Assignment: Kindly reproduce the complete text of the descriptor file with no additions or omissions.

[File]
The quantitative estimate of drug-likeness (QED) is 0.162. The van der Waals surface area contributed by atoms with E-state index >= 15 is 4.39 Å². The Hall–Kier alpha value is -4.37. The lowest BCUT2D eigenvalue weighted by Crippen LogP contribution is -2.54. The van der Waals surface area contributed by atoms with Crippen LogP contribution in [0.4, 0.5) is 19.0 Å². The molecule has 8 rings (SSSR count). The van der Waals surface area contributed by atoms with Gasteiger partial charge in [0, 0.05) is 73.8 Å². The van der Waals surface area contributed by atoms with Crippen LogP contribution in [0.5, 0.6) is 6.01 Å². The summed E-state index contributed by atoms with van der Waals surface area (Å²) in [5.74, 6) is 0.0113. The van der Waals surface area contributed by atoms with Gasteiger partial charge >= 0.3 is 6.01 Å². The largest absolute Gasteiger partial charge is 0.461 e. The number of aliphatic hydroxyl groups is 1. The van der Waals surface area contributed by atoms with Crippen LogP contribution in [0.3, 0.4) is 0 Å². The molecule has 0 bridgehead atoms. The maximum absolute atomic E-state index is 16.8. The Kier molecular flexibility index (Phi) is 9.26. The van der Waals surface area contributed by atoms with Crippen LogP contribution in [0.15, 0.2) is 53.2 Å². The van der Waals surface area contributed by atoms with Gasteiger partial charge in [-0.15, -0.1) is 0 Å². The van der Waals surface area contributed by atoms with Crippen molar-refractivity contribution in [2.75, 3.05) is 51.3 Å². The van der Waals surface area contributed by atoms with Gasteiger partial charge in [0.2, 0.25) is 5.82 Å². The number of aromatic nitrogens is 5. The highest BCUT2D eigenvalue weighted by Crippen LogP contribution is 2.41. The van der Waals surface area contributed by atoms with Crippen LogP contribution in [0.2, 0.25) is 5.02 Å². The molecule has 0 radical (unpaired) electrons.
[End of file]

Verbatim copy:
The quantitative estimate of drug-likeness (QED) is 0.162. The van der Waals surface area contributed by atoms with E-state index >= 15 is 4.39 Å². The Hall–Kier alpha value is -4.37. The lowest BCUT2D eigenvalue weighted by Crippen LogP contribution is -2.54. The van der Waals surface area contributed by atoms with Crippen LogP contribution in [0.4, 0.5) is 19.0 Å². The molecule has 8 rings (SSSR count). The van der Waals surface area contributed by atoms with Gasteiger partial charge in [0, 0.05) is 73.8 Å². The van der Waals surface area contributed by atoms with Crippen LogP contribution in [0.5, 0.6) is 6.01 Å². The summed E-state index contributed by atoms with van der Waals surface area (Å²) in [5.74, 6) is 0.0113. The van der Waals surface area contributed by atoms with Gasteiger partial charge >= 0.3 is 6.01 Å². The largest absolute Gasteiger partial charge is 0.461 e. The number of aliphatic hydroxyl groups is 1. The van der Waals surface area contributed by atoms with Crippen LogP contribution in [0.3, 0.4) is 0 Å². The molecule has 0 bridgehead atoms. The maximum absolute atomic E-state index is 16.8. The Kier molecular flexibility index (Phi) is 9.26. The van der Waals surface area contributed by atoms with Crippen LogP contribution in [0.15, 0.2) is 53.2 Å². The van der Waals surface area contributed by atoms with Gasteiger partial charge in [-0.15, -0.1) is 0 Å². The van der Waals surface area contributed by atoms with Crippen molar-refractivity contribution in [2.75, 3.05) is 51.3 Å². The van der Waals surface area contributed by atoms with Gasteiger partial charge in [0.2, 0.25) is 5.82 Å². The number of aromatic nitrogens is 5. The highest BCUT2D eigenvalue weighted by Crippen LogP contribution is 2.41. The van der Waals surface area contributed by atoms with Crippen LogP contribution in [0.2, 0.25) is 5.02 Å². The molecule has 0 radical (unpaired) electrons.